The last period of the city is marked by the victory stele of an unnamed ruler of Aksum (almost certainly Ezana) erected at the site of Meroë; from his description, in Greek, that he was "King of the Aksumites and the Omerites," (i.e. of Aksum and Himyar) it is likely this king ruled sometime around 330. Two more inscriptions in Ge'ez script have been found on nearby pyramids; it is uncertain whether they are contemporary with the royal stele, or belong to a later date.

Civilization

Meroitic script

Meroë was the base of a flourishing kingdom whose wealth was due to a strong iron industry, and international trade involving India and China.[8] So much metalworking went on in Meroë, through the working of bloomeries and possibly blast furnaces, that it has even been called "the Birmingham of Africa" because of its vast production and trade of iron to the rest of Africa, and other international trade partners.

At the time, iron was one of the most important metals worldwide, and Meroitic metalworkers were among the best in the world. Meroë also exported textiles and jewelry. Their textiles were based on cotton and working on this product reached its highest achievement in Nubia around 400 BC. Furthermore, Nubia was very rich in gold. It is possible that the Egyptian word for gold, nub, was the source of name of Nubia. Trade in "exotic" animals from farther south in Africa was another feature of their economy.

The Egyptian import, the water-moving wheel, the sakia, was used to move water, in conjunction with irrigation, to increase crop production.[9]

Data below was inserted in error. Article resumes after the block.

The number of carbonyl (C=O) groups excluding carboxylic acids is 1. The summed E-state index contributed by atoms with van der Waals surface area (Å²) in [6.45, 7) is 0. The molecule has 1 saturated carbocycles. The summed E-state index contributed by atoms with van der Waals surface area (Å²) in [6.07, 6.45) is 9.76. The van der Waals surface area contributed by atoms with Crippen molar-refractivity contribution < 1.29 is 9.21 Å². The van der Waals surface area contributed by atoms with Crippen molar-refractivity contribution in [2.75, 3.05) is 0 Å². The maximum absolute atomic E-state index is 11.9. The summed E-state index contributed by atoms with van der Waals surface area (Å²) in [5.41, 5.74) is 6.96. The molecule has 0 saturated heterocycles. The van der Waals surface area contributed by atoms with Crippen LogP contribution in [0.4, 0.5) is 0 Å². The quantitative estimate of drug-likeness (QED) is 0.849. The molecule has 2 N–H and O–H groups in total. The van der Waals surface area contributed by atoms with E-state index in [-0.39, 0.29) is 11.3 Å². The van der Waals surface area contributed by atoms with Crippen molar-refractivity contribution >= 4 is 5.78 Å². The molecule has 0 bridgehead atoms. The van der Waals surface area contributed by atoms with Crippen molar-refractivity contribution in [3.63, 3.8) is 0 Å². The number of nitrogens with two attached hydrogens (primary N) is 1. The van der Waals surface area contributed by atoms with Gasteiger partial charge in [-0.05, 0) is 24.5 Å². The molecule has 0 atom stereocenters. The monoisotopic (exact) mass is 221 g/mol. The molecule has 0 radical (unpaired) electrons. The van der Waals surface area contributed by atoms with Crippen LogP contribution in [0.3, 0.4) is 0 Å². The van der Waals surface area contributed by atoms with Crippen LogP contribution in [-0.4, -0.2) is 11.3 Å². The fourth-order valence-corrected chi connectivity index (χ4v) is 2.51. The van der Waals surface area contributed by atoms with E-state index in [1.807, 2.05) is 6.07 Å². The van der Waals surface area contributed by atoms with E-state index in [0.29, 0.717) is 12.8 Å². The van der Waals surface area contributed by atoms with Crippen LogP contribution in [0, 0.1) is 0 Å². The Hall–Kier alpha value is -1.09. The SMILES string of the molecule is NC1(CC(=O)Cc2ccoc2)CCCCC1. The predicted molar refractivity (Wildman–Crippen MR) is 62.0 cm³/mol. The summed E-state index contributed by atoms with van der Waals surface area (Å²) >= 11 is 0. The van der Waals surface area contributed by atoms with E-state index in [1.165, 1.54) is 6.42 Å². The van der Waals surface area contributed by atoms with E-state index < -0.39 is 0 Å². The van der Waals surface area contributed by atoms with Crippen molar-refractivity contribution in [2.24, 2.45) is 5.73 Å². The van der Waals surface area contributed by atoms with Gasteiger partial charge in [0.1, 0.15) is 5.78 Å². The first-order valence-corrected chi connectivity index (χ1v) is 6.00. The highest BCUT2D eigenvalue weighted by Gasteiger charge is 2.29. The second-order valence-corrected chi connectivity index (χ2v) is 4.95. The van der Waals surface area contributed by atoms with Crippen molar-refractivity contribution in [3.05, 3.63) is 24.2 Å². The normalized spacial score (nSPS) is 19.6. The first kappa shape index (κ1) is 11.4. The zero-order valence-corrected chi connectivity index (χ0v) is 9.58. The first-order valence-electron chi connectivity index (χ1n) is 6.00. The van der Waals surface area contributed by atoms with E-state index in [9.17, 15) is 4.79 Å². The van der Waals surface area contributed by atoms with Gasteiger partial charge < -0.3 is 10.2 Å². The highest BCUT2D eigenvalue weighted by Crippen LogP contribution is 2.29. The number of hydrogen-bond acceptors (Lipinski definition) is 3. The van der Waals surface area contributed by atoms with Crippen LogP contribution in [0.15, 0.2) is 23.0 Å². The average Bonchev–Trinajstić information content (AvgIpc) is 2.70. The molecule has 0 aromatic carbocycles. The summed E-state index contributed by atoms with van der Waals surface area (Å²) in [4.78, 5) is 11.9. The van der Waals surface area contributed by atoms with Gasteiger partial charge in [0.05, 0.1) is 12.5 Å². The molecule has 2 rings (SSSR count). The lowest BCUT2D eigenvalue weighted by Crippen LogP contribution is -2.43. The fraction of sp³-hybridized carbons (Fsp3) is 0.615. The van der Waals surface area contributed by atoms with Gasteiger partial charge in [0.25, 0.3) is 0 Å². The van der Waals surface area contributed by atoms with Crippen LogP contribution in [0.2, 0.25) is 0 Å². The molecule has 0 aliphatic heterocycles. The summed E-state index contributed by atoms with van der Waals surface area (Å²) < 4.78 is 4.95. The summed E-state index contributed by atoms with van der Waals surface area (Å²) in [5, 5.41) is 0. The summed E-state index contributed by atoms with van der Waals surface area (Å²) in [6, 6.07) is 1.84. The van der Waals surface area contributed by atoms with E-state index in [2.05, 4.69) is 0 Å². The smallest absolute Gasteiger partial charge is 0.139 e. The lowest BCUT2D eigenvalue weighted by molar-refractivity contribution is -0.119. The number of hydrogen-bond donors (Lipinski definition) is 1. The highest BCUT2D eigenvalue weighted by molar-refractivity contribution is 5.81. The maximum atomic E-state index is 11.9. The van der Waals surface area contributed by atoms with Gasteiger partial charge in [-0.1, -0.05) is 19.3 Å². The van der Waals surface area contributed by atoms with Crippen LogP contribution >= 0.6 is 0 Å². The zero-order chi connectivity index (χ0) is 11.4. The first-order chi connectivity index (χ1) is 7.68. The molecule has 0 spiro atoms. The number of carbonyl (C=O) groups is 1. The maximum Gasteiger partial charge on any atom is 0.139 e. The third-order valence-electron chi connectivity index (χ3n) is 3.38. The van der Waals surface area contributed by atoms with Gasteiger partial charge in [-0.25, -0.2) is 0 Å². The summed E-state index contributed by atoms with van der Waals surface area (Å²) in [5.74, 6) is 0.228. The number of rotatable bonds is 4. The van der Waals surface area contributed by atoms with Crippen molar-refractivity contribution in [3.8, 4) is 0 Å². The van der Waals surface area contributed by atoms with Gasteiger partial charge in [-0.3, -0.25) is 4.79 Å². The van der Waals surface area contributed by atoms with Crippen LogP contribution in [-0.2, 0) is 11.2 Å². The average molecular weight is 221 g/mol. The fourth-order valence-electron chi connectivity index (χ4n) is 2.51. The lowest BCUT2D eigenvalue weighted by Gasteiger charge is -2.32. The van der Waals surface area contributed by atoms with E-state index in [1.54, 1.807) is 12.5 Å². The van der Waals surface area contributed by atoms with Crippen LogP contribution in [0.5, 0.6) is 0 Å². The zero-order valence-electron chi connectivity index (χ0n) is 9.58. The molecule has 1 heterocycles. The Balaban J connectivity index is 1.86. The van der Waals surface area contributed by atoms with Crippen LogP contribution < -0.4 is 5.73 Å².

At the peak, the rulers of Meroë controlled the Nile valley north to south over a straight line distance of more than 1,000 km (620 mi).[10]

The King of Meroë was an autocrat ruler who shared his authority only with the Queen Mother, or Candace. However, the role of the Queen Mother remains obscure. The administration consisted of treasurers, seal bearers, heads of archives, and chief scribes, among others.

By the 3rd century BC a new indigenous alphabet, the Meroitic, consisting of twenty-three letters, replaced Egyptian script. The Meroitic script is an alphabetic script originally derived from Egyptian hieroglyphs, used to write the Meroitic language of the Kingdom of Meroë/Kush. It was developed in the Napatan Period (about 700 - 300 BC), and first appears in the 2nd century BC. For a time, it was also possibly used to write the Nubian language of the successor Nubian kingdoms.[11]

Although the people of Meroë also had southern deities such as Apedemak, the lion-son of Sekhmet (or Bast, depending upon the region), they also continued worshipping Egyptian deities they had brought with them, such as Amun, Tefnut, Horus, Isis, Thoth, and Satis, though to a lesser extent.

Archaeology

For a list of pyramids and their owners see Pyramids of Meroe (Begarawiyah)
Plan of the North pyramid field at Meroë.

The site of Meroë was discovered in 1821 by the French mineralogist Frédéric Cailliaud (1787–1869), who published an illustrated in-folio describing the ruins. Some treasure-hunting excavations were executed on a small scale in 1834 by Giuseppe Ferlini, who discovered (or professed to discover) various antiquities, chiefly in the form of jewelry, now in the museums of Berlin and Munich.

The ruins were examined more carefully in 1844 by Karl Richard Lepsius, who brought many plans, sketches, and copies, besides actual antiquities, to Berlin.

Further excavations were carried on by E. A. Wallis Budge in the years 1902 and 1905, the results of which are recorded in his work, The Egyptian Sudan: its History and Monuments (London, 1907). Troops furnished by Sir Reginald Wingate, governor of Sudan, made paths to and between the pyramids, and sank shafts.